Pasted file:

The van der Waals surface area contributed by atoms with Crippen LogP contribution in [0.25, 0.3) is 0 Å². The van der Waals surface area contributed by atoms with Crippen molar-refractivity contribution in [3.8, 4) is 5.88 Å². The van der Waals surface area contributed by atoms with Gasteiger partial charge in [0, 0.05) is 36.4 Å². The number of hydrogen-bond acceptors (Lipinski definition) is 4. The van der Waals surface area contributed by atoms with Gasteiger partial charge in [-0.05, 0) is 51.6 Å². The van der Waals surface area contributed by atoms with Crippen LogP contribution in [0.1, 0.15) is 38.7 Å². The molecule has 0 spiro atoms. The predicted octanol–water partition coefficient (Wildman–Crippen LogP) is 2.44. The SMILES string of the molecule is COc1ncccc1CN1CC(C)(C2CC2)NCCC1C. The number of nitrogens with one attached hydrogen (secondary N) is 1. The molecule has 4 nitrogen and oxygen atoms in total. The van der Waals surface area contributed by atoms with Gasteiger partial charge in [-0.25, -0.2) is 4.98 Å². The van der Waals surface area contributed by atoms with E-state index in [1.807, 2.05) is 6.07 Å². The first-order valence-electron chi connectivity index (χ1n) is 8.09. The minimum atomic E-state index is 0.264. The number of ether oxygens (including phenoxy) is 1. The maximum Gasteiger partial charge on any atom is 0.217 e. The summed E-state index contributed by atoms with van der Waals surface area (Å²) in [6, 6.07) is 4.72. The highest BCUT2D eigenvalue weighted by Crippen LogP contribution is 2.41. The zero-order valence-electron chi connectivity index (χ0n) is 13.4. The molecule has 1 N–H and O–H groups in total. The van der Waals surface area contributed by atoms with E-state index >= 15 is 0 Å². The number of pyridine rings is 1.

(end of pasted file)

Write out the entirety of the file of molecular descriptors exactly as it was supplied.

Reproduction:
The van der Waals surface area contributed by atoms with Crippen LogP contribution in [0.25, 0.3) is 0 Å². The van der Waals surface area contributed by atoms with Crippen molar-refractivity contribution in [3.8, 4) is 5.88 Å². The van der Waals surface area contributed by atoms with Gasteiger partial charge in [0, 0.05) is 36.4 Å². The number of hydrogen-bond acceptors (Lipinski definition) is 4. The van der Waals surface area contributed by atoms with Gasteiger partial charge in [-0.05, 0) is 51.6 Å². The van der Waals surface area contributed by atoms with Crippen LogP contribution in [0.1, 0.15) is 38.7 Å². The molecule has 0 spiro atoms. The predicted octanol–water partition coefficient (Wildman–Crippen LogP) is 2.44. The SMILES string of the molecule is COc1ncccc1CN1CC(C)(C2CC2)NCCC1C. The number of nitrogens with one attached hydrogen (secondary N) is 1. The molecule has 4 nitrogen and oxygen atoms in total. The van der Waals surface area contributed by atoms with Gasteiger partial charge in [-0.25, -0.2) is 4.98 Å². The van der Waals surface area contributed by atoms with E-state index in [1.807, 2.05) is 6.07 Å². The first-order valence-electron chi connectivity index (χ1n) is 8.09. The minimum atomic E-state index is 0.264. The number of ether oxygens (including phenoxy) is 1. The maximum Gasteiger partial charge on any atom is 0.217 e. The summed E-state index contributed by atoms with van der Waals surface area (Å²) in [6, 6.07) is 4.72. The highest BCUT2D eigenvalue weighted by Crippen LogP contribution is 2.41. The zero-order valence-electron chi connectivity index (χ0n) is 13.4. The molecule has 1 N–H and O–H groups in total. The van der Waals surface area contributed by atoms with E-state index >= 15 is 0 Å². The number of pyridine rings is 1.